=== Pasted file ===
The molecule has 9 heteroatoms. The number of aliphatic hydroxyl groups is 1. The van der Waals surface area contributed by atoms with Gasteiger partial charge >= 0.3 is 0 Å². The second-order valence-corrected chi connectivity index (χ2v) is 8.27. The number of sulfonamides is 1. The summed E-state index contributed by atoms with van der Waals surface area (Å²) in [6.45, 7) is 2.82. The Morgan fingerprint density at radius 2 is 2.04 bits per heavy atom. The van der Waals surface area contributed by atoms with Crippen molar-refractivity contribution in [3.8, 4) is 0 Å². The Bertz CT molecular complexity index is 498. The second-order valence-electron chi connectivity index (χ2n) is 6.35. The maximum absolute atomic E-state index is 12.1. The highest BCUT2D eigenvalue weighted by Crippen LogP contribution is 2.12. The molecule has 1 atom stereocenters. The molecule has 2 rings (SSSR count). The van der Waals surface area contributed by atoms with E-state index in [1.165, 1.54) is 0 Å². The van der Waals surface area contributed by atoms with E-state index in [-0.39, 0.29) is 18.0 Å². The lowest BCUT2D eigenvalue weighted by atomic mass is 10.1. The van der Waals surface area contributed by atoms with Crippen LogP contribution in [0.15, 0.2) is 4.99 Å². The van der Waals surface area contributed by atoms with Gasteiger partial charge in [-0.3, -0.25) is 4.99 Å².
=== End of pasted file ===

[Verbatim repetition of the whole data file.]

The molecule has 9 heteroatoms. The number of aliphatic hydroxyl groups is 1. The van der Waals surface area contributed by atoms with Gasteiger partial charge >= 0.3 is 0 Å². The second-order valence-corrected chi connectivity index (χ2v) is 8.27. The number of sulfonamides is 1. The summed E-state index contributed by atoms with van der Waals surface area (Å²) in [6.45, 7) is 2.82. The Morgan fingerprint density at radius 2 is 2.04 bits per heavy atom. The van der Waals surface area contributed by atoms with Crippen molar-refractivity contribution in [3.8, 4) is 0 Å². The Bertz CT molecular complexity index is 498. The second-order valence-electron chi connectivity index (χ2n) is 6.35. The maximum absolute atomic E-state index is 12.1. The highest BCUT2D eigenvalue weighted by Crippen LogP contribution is 2.12. The molecule has 1 atom stereocenters. The molecule has 2 rings (SSSR count). The van der Waals surface area contributed by atoms with E-state index in [1.165, 1.54) is 0 Å². The van der Waals surface area contributed by atoms with E-state index in [-0.39, 0.29) is 18.0 Å². The lowest BCUT2D eigenvalue weighted by atomic mass is 10.1. The van der Waals surface area contributed by atoms with Crippen LogP contribution in [0.15, 0.2) is 4.99 Å². The van der Waals surface area contributed by atoms with Gasteiger partial charge in [-0.3, -0.25) is 4.99 Å².